Anchor Clankers, Garrison's new YA novel, mirrors the author's own teenage years. It's about Suzette Leblanc, a ninth-grader who moves from Massachusetts to Florida for her father's job in a Central Florida military academy. "It is true; I was the only girl surrounded by boys,'' Garrison said. "The story is a fictionalized account of my life at a certain time.'' Garrison, who graduated from the University of South Florida, spent many years as a journalist for the Tampa Tribune. Switching from news writing to fiction came with challenges, she said. "I really wasn't sure I could write it at all, especially write what was needed for a whole novel, something like 40,000 words. When you write for a newspaper, you learn brevity is key,'' she said. "But I ended up enjoying it. It was cathartic. Both my parents have died and are buried at Arlington, but my dad always wanted to put what he was doing in a book, and now, here it is.''
Garrison, who lives in Deland, will be a featured author at the Tampa Bay Times Festival of Reading on Nov. 11.
What's on your nightstand?
I'm glad you can't see the pile of books on my nightstand. I'd be embarrassed. I have The Last Castle by Denise Kiernan. My husband and I had visited the spectacular Biltmore Estate in Asheville, and I was curious to know the backstory of the residents. That is what the book is about. I also just finished Camino Island by John Grisham. To be honest, I started it because my husband told me it really is about Fernandina Beach. My mother-in-law used to spend summers there as a child.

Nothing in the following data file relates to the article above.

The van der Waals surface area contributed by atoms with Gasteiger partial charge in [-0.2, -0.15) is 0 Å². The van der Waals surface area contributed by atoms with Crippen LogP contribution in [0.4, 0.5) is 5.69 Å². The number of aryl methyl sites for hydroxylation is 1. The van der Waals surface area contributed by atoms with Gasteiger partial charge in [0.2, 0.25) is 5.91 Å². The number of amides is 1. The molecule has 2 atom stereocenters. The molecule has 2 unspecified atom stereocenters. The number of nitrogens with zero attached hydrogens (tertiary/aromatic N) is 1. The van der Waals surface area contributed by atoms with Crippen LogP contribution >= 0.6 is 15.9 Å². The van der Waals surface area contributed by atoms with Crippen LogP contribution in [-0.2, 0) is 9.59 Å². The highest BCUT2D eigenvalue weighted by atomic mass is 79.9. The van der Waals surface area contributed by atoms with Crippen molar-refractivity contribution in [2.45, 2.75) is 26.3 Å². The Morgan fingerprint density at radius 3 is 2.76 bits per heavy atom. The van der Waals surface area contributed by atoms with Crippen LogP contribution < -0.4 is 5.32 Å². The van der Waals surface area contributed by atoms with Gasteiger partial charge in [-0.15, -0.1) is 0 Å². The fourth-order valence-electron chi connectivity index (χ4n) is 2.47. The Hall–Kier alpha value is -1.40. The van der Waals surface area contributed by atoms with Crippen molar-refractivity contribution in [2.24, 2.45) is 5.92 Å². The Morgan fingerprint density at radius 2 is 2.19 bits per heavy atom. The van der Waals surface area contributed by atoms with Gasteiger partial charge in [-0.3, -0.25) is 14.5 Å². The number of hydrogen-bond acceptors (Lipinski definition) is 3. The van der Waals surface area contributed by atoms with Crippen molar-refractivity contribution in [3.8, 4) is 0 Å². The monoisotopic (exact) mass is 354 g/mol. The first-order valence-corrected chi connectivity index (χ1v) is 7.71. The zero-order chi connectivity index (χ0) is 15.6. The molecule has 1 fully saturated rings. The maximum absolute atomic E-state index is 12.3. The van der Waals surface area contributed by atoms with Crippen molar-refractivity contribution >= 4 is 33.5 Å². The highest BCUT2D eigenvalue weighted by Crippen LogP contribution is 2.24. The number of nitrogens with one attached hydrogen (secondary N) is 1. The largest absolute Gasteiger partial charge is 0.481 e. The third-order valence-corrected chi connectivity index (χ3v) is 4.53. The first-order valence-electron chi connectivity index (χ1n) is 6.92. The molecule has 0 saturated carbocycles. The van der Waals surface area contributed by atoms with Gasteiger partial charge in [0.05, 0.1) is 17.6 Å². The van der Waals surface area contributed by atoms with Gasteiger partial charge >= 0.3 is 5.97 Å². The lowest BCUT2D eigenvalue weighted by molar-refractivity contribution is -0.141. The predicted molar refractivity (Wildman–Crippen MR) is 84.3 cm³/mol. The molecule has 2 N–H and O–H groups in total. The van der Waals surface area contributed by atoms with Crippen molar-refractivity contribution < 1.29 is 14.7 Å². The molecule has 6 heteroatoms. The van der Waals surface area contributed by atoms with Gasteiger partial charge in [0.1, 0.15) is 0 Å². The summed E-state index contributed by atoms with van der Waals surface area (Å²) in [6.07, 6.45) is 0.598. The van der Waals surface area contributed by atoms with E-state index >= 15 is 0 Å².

And did you identify the places in the book with Fernandina?
I did. I also completely identified with the character Mercer Mann, a young novelist with a severe case of writer's block. I also have another book to mention. It's called George by Alex Gino. I attended Book Expo and at one of the panels, George was one of the books discussed. It sounded like a wonderful story. It wasn't until recently that I learned that the book was on a banned book list.
What is the story line?
When people look at George, they think she is a boy. The teacher announces there is going to be a class play on Charlotte's Web, and George wants to play Charlotte but the teacher says she can't because she's a boy. George deals with sexual stereotyping at its worst. It's a very sweet and totally appropriate book on identity issues in elementary age children, and it was handled beautifully. I cannot believe somewhere, some educator, said it was not appropriate for elementary school.
Contact Piper Castillo at email@example.com. Follow @Florida_PBJC.